I haven't noticed any cyclic mount shift or adjustment every 30 seconds.  Perhaps thats an alt-az mode issue that goes away if you run it in eq-north mode?  In PHD2, I do get occasional excessive drift, but I think it may be extra sensitive to wind and cable rub, etc. since the its not the most precision of mounts out there.  But Ive seen plenty of five to ten minute spans of seemingly dead on tracking, at least as far as I can tell.  I could take a screen shot of the PHD2 drift / correction chart.  Its probably laughably bad by most peoples standards, but I think it might show against any cyclic adjustment inherent in the mount.  Another variable might be dithering if guiding.  I'm going to try APT next time out to synchronize subs with dithering adjustments.  Looks like its clearing up here after all that rain, if I can get out there tonight, do you want me to look for anything specific?

 

m81-m82_small1.jpg

 

2020-04-01_m51 (Medium).jpg

 

m42_20200321c (Medium).jpg


Edited by GuitsBoy, 09 April 2020 - 04:05 PM.

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#16 rnyboy

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Posted 09 April 2020 - 04:20 PM

Hey, GuitsBoy, those are excellent images I think!  I'm basically new to this too and my first images were in late January of the Trapezium in Orion.  I'm amazed you can get that much FOV onto a 1/3 sensor of the ar0130 chipped webcam using the f/6.3, it's way more than I would have expected out of a 6SE.  Also that the SE mount handles the weight of your rig.  The cigar and Bode's image is really nice for a 6" scope.

 

I don't think you'd "notice" the mount shift.  I think the forum article I saw said that the update signals for the SE mount to make a tracking correction are generated about every 30s, so the amount of the shift would depend on where in the sky the scope is tracking and the spur gears aren't delivering as fine of a movement as worm gears so there more like little jumps compared to the more continuous smooth movement with the worm gears.

 

So far I've only got images of the moon, Bode's, the Ghost of Jupiter, NGC2438, Sombrero, the spindle NGC3115, and the Trapezium.  I missed out on the planets and right now Venus is in the trees of my backyard.  I'm pretty much restricted to a wedge of sky to the south starting at about 20o in alt and another wedge to the north but that one has to be above about 40o in alt due to the house.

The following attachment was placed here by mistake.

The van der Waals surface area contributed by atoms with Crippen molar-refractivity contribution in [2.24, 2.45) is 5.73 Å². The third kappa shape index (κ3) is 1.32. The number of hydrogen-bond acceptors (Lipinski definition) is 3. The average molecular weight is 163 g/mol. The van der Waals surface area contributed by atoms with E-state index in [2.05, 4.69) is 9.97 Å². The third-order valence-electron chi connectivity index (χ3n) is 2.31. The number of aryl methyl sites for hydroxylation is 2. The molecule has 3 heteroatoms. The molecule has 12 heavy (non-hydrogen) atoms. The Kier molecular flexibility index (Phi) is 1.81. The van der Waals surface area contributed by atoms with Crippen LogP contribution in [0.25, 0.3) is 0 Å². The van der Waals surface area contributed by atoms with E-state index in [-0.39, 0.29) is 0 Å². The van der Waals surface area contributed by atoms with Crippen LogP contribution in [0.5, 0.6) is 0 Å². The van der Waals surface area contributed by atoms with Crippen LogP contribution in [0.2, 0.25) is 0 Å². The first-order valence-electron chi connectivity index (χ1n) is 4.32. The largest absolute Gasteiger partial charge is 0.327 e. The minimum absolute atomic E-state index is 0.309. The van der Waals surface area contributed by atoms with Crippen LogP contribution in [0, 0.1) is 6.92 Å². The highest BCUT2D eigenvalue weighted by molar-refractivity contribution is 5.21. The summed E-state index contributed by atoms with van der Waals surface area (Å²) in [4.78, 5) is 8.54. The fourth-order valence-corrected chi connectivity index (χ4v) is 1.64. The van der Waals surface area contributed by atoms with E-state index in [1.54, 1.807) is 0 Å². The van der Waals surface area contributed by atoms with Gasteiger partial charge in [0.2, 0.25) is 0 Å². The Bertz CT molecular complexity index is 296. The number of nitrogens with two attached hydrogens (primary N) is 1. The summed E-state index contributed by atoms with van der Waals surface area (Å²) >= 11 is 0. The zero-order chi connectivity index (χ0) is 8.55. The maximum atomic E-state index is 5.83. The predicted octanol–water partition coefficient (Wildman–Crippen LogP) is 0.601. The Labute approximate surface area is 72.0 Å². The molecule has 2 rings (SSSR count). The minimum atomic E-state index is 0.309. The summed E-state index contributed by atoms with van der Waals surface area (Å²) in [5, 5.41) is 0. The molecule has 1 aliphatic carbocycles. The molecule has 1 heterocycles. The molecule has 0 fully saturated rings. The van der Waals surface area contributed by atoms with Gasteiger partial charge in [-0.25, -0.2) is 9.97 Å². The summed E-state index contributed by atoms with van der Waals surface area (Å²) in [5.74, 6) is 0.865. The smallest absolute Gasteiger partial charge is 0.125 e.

With my 385MC and a $25 1.25" 0.5x reducer this is what I got of Bode's the last time I was out with my 6SE.  There's more detail on the exposures and stuff here:  https://www.cloudyni.../#entry10059329

 

NX0UC7M.png


Edited by rnyboy, 09 April 2020 - 05:35 PM.

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#17 GuitsBoy

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Posted 09 April 2020 - 04:36 PM

Your Bodes came out great IMO, especially at the FOV.  Honestly, its at least double the size I got without any focal reducer.   On the plus side youre probably not fighting as much vignetting with the 1/2 size sensor, right?  Can I ask how you were able to achieve focus with the 0.5 focal reducer?  I tried at roughly 65 or 70mm working distance (closest I can get), and all I could get was a perfect white donut (secondary mirror obstruction).

 

I was considering buying an older used t4 or t5 off ebay and modding it myself.  I cant risk destroying the current camera with two young kids in the house.  Photos of the kids growing up are far more important to me than some silly space dust.  I might eventually go down that route and buy something used or refurb, but I'm trying to do everything on a shoestring budget, so for now I'm just gonna work with the camera Ive already got.



#18 speedster

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Posted 09 April 2020 - 04:57 PM

I like my 8SE on a wedge.  In fact, I love it.  I found the whole thing quick, easy, and intuitive.  That being said, I only use it when traveling and use a CGX-L at home.   I still love my wedge and won't part with it but the SE mount is a little wiggly whether wedged or not.  30 secs without a wedge vs 45 secs with a wedge doesn't make much difference in the final result.  Due to my light pollution, 90 secs seems to be the sweet spot for dso and the CGX-L easily does that without guiding.  As usual, no "best" answer for all situations but there are plenty of happy people on wedges.



#19 rnyboy

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Posted 09 April 2020 - 05:10 PM

I start to see some vignetting with two stacked f/6.3s but I don't find it all that objectionable.  Bodes filled up the imager almost completely with the 0.5x.  I would have liked to have used the stacked f/6.3s but then I never would have been able to get high enough in alt to get to Bodes.  The field rotation was over 7o for the conditions I used so I cropped out as much of that as I could while still keeping as much of the spirals as possible.